Oman expats face new rules for remittances

A man carries a stack of Omani riyals. (Shutterstock)
Updated 26 February 2018
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Oman expats face new rules for remittances

DUBAI: Remittances will be placed under greater scrutiny in Oman in a bid to tackle money laundering, national daily Times of Oman reported.
The new system implemented, named Enhanced Due Diligence, has been introduced to target high-risk and high-net worth customers engaged in large transactions or money exchanges, the report added.
Under the new scheme customers sending money abroad, or exchanging currencies will have to declare the source of their funds and provide evidence of the source – such as a bonus, salary advances or bank loans, if the amount is larger than their income.
“According to the guidelines issued by the Central Bank of Oman with regard to the Anti-Money Laundering law, transactions of over OMR400 ($1,040) have to undergo Enhanced Due Diligence,” Syed Faraz Ahmed, General Manager at Oman United Exchange, told the local news site.
The new rules will come into force from March 22, 2018.


RBS says Saudi bank merger boosts its core capital

Updated 16 June 2019
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RBS says Saudi bank merger boosts its core capital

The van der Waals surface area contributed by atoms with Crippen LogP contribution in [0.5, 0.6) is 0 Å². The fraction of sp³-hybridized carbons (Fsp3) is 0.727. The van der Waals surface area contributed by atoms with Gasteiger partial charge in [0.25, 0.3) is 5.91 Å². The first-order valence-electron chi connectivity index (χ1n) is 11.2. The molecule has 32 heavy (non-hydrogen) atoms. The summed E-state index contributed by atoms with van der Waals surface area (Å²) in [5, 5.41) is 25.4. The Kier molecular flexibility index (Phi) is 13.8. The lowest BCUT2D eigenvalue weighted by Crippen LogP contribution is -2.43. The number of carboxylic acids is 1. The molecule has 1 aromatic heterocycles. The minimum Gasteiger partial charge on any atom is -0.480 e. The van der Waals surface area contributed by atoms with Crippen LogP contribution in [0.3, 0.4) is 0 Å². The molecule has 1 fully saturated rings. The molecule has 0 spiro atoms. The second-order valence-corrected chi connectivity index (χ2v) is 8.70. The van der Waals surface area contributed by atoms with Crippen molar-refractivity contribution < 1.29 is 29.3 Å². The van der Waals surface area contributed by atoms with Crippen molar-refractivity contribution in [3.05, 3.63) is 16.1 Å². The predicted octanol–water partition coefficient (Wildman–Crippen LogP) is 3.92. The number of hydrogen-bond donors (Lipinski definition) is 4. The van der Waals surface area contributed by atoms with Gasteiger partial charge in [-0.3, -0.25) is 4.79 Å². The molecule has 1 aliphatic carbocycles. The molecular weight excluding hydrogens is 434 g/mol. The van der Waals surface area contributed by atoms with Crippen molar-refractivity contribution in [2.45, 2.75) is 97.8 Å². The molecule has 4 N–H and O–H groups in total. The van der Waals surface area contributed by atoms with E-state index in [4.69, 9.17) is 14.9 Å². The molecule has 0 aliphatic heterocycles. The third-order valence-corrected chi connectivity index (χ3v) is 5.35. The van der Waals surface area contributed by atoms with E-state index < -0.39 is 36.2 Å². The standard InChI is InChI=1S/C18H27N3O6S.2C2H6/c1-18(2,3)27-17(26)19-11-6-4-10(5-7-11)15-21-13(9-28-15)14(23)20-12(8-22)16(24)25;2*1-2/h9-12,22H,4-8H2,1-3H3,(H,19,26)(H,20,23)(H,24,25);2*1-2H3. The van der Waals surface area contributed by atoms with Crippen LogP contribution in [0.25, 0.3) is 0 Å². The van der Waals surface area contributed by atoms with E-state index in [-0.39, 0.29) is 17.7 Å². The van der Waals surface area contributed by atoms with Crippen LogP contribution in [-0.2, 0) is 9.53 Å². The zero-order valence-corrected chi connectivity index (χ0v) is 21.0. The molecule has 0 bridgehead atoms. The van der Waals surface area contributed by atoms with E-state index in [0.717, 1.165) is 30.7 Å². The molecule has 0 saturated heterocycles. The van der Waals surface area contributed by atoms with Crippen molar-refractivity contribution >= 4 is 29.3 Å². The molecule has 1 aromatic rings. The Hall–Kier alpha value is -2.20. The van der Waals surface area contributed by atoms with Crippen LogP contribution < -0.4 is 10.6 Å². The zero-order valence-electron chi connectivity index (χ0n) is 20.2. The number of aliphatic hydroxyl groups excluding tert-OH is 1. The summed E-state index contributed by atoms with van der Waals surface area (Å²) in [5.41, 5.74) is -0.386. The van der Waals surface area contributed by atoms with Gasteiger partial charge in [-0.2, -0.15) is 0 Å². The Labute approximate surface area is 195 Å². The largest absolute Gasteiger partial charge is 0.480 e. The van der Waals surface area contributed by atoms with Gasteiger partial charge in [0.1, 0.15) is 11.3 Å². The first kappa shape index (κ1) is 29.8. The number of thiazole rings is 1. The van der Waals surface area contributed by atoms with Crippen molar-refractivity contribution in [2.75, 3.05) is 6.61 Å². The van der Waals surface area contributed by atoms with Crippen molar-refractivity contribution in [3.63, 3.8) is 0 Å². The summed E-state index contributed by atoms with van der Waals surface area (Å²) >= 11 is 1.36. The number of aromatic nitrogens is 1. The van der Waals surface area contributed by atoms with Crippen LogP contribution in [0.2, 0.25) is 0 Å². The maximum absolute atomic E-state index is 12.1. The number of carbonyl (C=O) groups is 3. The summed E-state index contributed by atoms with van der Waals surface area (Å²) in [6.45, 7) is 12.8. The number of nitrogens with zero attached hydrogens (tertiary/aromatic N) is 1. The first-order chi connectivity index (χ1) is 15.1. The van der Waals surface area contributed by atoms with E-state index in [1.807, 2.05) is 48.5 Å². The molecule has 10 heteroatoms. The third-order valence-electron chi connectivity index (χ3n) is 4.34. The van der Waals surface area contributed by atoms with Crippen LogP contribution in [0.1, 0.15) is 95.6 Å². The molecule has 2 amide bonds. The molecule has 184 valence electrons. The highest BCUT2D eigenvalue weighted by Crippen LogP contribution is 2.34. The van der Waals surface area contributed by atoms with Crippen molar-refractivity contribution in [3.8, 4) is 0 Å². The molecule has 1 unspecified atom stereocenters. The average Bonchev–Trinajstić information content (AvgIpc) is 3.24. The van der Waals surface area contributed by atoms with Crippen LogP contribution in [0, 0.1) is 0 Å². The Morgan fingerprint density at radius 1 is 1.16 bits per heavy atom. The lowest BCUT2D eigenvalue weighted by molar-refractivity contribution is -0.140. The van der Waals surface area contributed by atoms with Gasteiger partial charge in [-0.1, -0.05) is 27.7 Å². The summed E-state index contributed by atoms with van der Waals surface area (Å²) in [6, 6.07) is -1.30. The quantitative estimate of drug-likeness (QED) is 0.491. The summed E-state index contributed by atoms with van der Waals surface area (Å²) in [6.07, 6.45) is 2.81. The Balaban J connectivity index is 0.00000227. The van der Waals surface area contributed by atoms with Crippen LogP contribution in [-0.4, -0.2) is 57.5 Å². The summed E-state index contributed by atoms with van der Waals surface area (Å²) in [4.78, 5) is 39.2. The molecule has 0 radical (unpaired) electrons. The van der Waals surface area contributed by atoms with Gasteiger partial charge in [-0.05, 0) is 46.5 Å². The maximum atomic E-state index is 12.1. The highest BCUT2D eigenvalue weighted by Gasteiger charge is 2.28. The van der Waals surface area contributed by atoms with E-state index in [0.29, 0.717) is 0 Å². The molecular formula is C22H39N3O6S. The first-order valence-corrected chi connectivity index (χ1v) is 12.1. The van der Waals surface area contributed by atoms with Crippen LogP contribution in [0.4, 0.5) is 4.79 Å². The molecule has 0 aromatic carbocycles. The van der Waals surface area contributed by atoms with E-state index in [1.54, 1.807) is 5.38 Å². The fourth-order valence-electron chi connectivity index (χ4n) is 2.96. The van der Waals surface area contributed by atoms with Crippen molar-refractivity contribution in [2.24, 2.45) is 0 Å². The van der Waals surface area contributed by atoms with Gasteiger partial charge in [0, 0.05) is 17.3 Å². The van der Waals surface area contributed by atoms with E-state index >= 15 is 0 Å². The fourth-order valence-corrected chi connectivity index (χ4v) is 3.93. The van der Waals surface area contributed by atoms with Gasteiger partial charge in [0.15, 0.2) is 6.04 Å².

• RBS had a 15.3% interest in Alawwal bank
  • The changes would boost the banks CET1 core capital ratio by 60 basis points

Royal Bank of Scotland (RBS) said on Sunday the completion of a merger between Alawwal bank and Saudi British Bank would lead to RBS shedding $5.9 billion of risk weighted assets and boost its core capital.
RBS, through Dutch subsidiary NatWest Markets N.V., was part of a consortium including NLFI and Banco Santander S.A. that held an aggregate 40% equity stake in Alawwal bank, the British bank said in a statement. RBS also had an interest equivalent to a 15.3% stake in Alawwal bank.
RBS said that as a result of the merger completion, it would recognise an income gain on disposal of the Alawwal bank stake for shares received in Saudi British Bank of almost $503 million and a reduction in risk weighted assets of nearly $5 billion.
RBS also said the deal would extinguish legacy liabilities of almost $377.
The changes would increase the bank's CET1 core capital ratio by 60 basis points, it said.
The merger will also help RBS to focus on its target markets, RBS chief executive Ross McEwan said in a statement.
RBS, which was rescued in 2008 with a nearly $57 billion capital injection by the British government, has been shrinking its overseas operations since the financial crisis to focus on its UK lending operations.